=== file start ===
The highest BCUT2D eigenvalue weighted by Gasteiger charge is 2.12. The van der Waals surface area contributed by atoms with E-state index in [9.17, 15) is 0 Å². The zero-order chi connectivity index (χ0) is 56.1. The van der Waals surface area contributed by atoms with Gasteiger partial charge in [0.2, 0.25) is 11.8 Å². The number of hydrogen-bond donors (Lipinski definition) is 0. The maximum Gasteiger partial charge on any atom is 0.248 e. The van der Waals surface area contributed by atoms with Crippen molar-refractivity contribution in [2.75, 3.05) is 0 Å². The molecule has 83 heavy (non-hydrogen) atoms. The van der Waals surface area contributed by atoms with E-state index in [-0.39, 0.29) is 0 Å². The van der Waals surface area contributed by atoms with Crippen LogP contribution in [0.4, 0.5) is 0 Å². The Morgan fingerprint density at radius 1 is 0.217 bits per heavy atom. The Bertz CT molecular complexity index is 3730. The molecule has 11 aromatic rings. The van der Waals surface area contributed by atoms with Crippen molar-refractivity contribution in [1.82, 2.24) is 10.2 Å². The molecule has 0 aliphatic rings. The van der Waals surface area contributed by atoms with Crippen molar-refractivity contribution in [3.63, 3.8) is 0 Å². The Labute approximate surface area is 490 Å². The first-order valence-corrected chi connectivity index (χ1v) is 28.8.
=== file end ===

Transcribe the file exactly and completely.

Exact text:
The highest BCUT2D eigenvalue weighted by Gasteiger charge is 2.12. The van der Waals surface area contributed by atoms with E-state index in [9.17, 15) is 0 Å². The zero-order chi connectivity index (χ0) is 56.1. The van der Waals surface area contributed by atoms with Gasteiger partial charge in [0.2, 0.25) is 11.8 Å². The number of hydrogen-bond donors (Lipinski definition) is 0. The maximum Gasteiger partial charge on any atom is 0.248 e. The van der Waals surface area contributed by atoms with Crippen molar-refractivity contribution in [2.75, 3.05) is 0 Å². The molecule has 83 heavy (non-hydrogen) atoms. The van der Waals surface area contributed by atoms with E-state index in [-0.39, 0.29) is 0 Å². The van der Waals surface area contributed by atoms with Crippen LogP contribution in [0.4, 0.5) is 0 Å². The Morgan fingerprint density at radius 1 is 0.217 bits per heavy atom. The Bertz CT molecular complexity index is 3730. The molecule has 11 aromatic rings. The van der Waals surface area contributed by atoms with Crippen molar-refractivity contribution in [1.82, 2.24) is 10.2 Å². The molecule has 0 aliphatic rings. The van der Waals surface area contributed by atoms with Crippen molar-refractivity contribution in [3.63, 3.8) is 0 Å². The Labute approximate surface area is 490 Å². The first-order valence-corrected chi connectivity index (χ1v) is 28.8.